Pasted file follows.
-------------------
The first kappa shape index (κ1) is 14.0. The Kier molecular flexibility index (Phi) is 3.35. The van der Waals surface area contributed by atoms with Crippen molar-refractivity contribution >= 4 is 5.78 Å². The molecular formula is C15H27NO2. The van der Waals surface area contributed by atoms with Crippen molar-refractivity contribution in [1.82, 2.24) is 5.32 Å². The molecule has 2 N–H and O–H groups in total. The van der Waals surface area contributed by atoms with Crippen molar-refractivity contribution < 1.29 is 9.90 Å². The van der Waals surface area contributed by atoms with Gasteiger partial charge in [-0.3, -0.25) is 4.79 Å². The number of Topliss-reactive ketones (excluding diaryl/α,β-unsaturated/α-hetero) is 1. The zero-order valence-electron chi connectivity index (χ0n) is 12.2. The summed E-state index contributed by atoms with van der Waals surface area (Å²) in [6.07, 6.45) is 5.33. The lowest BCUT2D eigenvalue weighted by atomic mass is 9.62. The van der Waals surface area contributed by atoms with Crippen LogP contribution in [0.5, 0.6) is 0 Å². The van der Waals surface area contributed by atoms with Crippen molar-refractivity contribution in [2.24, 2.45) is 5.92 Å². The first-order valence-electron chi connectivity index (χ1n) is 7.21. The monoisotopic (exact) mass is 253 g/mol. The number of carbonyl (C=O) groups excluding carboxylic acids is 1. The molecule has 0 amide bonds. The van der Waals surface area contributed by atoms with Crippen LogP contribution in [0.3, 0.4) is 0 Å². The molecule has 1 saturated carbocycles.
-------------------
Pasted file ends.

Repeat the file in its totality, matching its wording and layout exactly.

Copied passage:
The first kappa shape index (κ1) is 14.0. The Kier molecular flexibility index (Phi) is 3.35. The van der Waals surface area contributed by atoms with Crippen molar-refractivity contribution >= 4 is 5.78 Å². The molecular formula is C15H27NO2. The van der Waals surface area contributed by atoms with Crippen molar-refractivity contribution in [1.82, 2.24) is 5.32 Å². The molecule has 2 N–H and O–H groups in total. The van der Waals surface area contributed by atoms with Crippen molar-refractivity contribution < 1.29 is 9.90 Å². The van der Waals surface area contributed by atoms with Gasteiger partial charge in [-0.3, -0.25) is 4.79 Å². The number of Topliss-reactive ketones (excluding diaryl/α,β-unsaturated/α-hetero) is 1. The zero-order valence-electron chi connectivity index (χ0n) is 12.2. The summed E-state index contributed by atoms with van der Waals surface area (Å²) in [6.07, 6.45) is 5.33. The lowest BCUT2D eigenvalue weighted by atomic mass is 9.62. The van der Waals surface area contributed by atoms with Crippen LogP contribution in [0.5, 0.6) is 0 Å². The van der Waals surface area contributed by atoms with Crippen molar-refractivity contribution in [2.24, 2.45) is 5.92 Å². The first-order valence-electron chi connectivity index (χ1n) is 7.21. The monoisotopic (exact) mass is 253 g/mol. The number of carbonyl (C=O) groups excluding carboxylic acids is 1. The molecule has 0 amide bonds. The van der Waals surface area contributed by atoms with Crippen LogP contribution in [0.3, 0.4) is 0 Å². The molecule has 1 saturated carbocycles.